Findings from a recent study showed patients with Down syndrome are more likely to develop hidradenitis suppurativa (HS) compared with people without Down syndrome. The study also showed that patients with Down syndrome were more likely to experience symptoms of HS at an earlier age compared with their non-Down syndrome counterparts.
Corresponding author Raed Alhusayen, MBBS, MSCE, FRCPC, provided some insight into the studying findings and its implication for clinical practice in an interview with The Dermatologist. Dr Alhusayen is the president of the Canadian Hidradenitis Suppurativa Foundation; an associate scientist with the Evaluative Clinical Sciences, Odette Cancer Research Program; a staff physician with the division of dermatology at Sunnybrook Research Institute; and an assistant professor with the University of Toronto.
The Dermatologist: Why did you and your team decide to conduct this study?
Dr Alhusayen: We are still learning about the many comorbidities associated with HS, whether it is metabolic syndrome, inflammatory bowel disease, inflammatory arthritis, or depression.
The idea for this research came from our observations in the clinic, where we were seeing a seemingly higher proportion of patients with Down syndrome presenting with HS. Thus, we decided to investigate this association.
The Dermatologist: Your study showed a strong association between HS and Down syndrome, as well as an earlier disease onset among patients with Down syndrome. What is the significance of these findings?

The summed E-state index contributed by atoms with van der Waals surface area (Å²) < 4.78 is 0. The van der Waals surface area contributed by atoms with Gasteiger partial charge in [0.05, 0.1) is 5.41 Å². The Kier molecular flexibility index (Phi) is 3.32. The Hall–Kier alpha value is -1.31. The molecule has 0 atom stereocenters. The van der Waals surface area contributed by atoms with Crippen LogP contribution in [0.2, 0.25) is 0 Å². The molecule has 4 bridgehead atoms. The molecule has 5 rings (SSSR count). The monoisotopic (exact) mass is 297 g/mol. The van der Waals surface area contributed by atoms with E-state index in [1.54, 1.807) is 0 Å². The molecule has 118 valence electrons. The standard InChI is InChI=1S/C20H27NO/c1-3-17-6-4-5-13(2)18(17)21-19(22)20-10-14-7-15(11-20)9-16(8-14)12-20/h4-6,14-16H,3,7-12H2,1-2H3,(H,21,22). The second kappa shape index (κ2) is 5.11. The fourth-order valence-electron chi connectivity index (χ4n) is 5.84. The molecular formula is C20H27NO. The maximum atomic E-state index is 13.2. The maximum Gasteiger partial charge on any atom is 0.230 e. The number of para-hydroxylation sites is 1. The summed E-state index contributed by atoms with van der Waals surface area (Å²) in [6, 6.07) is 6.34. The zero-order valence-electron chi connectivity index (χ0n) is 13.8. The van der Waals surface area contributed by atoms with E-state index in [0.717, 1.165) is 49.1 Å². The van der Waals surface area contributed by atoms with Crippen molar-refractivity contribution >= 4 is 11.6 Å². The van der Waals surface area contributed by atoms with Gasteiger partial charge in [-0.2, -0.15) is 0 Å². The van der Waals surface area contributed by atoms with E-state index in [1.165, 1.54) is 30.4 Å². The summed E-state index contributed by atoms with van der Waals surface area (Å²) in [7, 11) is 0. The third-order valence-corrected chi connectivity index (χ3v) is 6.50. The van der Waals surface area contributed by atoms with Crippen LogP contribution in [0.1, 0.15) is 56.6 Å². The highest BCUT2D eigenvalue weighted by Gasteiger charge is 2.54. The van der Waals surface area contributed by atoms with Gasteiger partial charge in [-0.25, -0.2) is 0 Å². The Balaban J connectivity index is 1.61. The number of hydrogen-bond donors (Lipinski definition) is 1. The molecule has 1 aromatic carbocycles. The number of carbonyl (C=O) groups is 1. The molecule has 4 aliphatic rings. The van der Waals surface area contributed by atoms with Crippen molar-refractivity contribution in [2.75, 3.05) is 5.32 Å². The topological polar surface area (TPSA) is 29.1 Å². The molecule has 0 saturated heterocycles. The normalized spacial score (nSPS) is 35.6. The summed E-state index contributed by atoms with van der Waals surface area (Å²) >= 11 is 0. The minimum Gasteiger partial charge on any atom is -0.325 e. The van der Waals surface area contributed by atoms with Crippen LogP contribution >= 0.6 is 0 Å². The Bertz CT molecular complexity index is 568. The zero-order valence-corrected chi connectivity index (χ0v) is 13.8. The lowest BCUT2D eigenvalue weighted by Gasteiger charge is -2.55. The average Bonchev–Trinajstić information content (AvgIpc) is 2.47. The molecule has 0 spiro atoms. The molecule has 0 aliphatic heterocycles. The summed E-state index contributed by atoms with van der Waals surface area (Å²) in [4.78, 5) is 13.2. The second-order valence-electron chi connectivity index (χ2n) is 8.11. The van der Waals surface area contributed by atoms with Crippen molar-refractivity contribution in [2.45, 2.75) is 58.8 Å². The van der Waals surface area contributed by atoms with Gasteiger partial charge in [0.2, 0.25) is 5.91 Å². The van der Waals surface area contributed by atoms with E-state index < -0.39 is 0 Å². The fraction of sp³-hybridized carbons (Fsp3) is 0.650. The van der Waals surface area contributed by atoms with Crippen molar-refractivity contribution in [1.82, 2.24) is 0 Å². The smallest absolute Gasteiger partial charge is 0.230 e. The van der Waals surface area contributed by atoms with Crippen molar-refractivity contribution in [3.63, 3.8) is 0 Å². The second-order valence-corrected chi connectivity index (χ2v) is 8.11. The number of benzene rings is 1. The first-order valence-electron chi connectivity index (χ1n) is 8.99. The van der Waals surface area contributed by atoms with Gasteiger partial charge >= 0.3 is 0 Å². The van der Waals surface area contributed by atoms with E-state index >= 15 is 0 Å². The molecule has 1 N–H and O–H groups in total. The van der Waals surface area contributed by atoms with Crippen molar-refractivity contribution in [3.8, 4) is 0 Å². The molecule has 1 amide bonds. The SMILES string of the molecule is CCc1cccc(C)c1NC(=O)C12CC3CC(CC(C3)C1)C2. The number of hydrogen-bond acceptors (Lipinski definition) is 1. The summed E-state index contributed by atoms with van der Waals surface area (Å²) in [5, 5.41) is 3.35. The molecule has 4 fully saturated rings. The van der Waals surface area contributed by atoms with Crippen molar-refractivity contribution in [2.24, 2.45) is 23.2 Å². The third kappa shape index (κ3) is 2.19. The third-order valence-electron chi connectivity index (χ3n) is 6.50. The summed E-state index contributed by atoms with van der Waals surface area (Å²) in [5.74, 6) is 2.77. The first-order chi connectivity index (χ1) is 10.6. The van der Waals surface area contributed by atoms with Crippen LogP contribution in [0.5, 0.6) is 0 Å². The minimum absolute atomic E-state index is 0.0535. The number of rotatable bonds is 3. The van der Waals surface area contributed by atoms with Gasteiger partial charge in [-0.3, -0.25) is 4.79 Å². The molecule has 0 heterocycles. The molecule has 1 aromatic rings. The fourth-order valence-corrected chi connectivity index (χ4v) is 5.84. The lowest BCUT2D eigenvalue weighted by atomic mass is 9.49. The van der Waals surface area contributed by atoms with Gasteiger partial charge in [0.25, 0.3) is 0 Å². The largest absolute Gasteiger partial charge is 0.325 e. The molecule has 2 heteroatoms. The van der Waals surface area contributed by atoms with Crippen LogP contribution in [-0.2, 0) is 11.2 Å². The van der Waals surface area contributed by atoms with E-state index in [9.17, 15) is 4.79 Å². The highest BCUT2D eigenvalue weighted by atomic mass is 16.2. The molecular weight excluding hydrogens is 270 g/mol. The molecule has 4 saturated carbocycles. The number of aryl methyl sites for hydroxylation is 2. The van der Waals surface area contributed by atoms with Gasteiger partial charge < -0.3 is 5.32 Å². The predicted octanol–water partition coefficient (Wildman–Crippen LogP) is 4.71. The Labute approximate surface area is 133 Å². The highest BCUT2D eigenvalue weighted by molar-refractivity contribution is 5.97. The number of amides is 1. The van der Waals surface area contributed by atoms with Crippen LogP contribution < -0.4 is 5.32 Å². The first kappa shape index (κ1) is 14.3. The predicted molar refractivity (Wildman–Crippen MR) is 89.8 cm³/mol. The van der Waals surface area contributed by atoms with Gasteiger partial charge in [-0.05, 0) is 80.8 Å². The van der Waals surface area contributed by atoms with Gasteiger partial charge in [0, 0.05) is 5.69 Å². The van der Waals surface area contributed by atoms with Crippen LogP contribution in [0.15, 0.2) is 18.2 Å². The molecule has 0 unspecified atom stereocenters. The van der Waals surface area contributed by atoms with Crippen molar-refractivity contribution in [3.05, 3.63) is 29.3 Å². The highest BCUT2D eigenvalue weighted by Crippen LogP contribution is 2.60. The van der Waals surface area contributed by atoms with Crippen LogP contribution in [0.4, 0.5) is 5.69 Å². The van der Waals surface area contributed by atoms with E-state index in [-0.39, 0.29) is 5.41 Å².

Dr Alhusayen: We found Down syndrome to be associated with an almost 10-fold increase in the risk of developing HS. This is one of the strongest associations, if not the strongest, of any comorbidity with HS. The cause is not clear, but it could point to a common genetic mutation causing immune dysregulation in the pilosebaceous unit.
On average, we found that patients with Down syndrome developed HS 6 years earlier (younger) than those without Down syndrome. HS is associated with permanent tissue destruction and scarring, so an earlier onset could potentially result in further damage before the disease is diagnosed and treated.
In addition, HS has a significant impact on quality of life and study/work productivity, so an earlier onset of the disease could have even more negative impact in patients.
The Dermatologist: What areas of future research are needed to better understand the relationship between Down syndrome and HS?
Dr Alhusayen: Further research is needed to explore genetic mutations that could explain this association, whether HS in patients with Down syndrome is a different phenotype and/or have different clinical characteristics, disease severity, and response to treatment.
The Dermatologist: What are the important clinical implications and considerations dermatologists should take from your study?
Dr Alhusayen: Given the strength of this association, dermatologists are encouraged to screen for HS in patients with Down syndrome. This could be done by taking a thorough history and physical exam.
Furthermore, it is important for pediatricians and family physicians to be aware of this association as patients usually present to them first with their symptoms. This is especially important given that HS is associated with an average 7-year delay between onset of symptoms and diagnosis. With an earlier onset of HS among patients with Down syndrome, this delay may be even longer.
Lam M, Lai C, Almuhanna N, Alhusayen R. Hidradenitis suppurativa and Down syndrome: a systematic review and meta‐analysis. Pediatr Dermatol. Published online September 6, 2020. doi:10.1111/pde.14326